Paul: [00:11:27] And her bike wasn’t recovered either.

Lindsey: [00:11:29] No, her bike wasn’t recovered. Nothing. There was no sign. So, this is 1986, this is pre-AMBER Alert. This is pre-24-hour cable news. However, the news was on this. Especially because of the other girl that had been killed four and a half months earlier, the news was really on this. They’re talking, “Could there be a serial killer on the loose?” And by the way, we also had Green River happening in the background during this time.

Yeardley: [00:11:55] Oh, my God.

Lindsey: [00:11:56] So, the area was well aware of bad things happening to young women. The Green River Task Force was actually called in because people were wondering, “Could this be the Green River Killer?” So, the news covered it extensively. There was actually a guy who came forward who reported seeing a girl getting forced into a black van inside the park. And his story, his time frame indicated that he was with his own child, pushing his child in a stroller, walking through the five-mile drive.

[00:12:28] When he saw this van pulled over, and he saw a girl on a bike talking to someone in the van, he heard a male voice inside this van saying something to the effect of, “Didn’t I tell you to get in the van?” Then he sees the girl get pulled into the van, then he sees another person in the back pull the bike into the van, and this black van takes off. That’s his story. They actually hypnotized this witness because apparently, they did that back in 1986.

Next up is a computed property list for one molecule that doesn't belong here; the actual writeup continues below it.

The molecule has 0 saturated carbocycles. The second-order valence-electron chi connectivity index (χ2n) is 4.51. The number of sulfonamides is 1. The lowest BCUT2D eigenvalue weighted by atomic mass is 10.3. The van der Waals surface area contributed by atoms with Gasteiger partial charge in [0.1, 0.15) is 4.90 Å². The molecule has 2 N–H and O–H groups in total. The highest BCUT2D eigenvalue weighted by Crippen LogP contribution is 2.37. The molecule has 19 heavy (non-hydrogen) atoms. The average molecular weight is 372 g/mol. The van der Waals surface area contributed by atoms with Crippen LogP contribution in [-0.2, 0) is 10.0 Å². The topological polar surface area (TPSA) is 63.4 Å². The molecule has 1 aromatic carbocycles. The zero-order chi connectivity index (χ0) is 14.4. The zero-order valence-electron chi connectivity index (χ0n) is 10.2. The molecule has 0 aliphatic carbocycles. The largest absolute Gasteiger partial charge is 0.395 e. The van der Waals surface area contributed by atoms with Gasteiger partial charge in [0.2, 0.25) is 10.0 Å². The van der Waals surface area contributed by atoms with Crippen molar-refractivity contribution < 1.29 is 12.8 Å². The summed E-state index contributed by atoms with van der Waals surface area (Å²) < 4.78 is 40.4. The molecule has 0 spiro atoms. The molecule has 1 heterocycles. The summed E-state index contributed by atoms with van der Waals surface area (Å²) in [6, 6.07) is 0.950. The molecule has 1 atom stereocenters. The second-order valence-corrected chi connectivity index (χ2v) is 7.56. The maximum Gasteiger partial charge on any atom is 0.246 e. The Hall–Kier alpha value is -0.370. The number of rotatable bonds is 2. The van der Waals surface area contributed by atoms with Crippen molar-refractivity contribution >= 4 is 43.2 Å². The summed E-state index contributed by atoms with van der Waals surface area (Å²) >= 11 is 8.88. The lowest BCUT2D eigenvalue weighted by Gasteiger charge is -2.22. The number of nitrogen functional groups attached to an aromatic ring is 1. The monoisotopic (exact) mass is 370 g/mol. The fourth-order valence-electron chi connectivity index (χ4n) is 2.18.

Yeardley: [00:12:54] [laughs]

Paul: [00:12:55] Yes.

Lindsey: [00:12:55] And so, they were working off of this theory that, “Okay, she was kidnapped and she was taken in this black van.” So, black van, [mimics splash] all over the news. That’s all everybody’s looking for. If you were driving a black van in our area in 1986, I feel bad for you because you were probably stopped multiple times by the police. As it turned out, there were additional witnesses who came forward in the following days who had been at the park that day, who knew Jennifer or had given detailed descriptions of what she had been wearing, and her bike, and everything that led police to believe this guy’s timeline is way off. There’s no way this girl could have been abducted at 02:30 in the afternoon, because we’ve got credible sightings of Jennifer up to like 06:00, 06:30 in the evening.

[00:13:42] One of the witnesses was a kid that went to school with Jennifer that literally knew her because he was her classmate. There were other witnesses that described her clothing to a T, this blue shirt she was wearing, her bicycle helmet, her swimsuit, because she had a swimsuit underneath her shirt. So, all of these things made them go, “Ah, not really sure about this van.” So, ultimately, the black van turned out to be a red herring.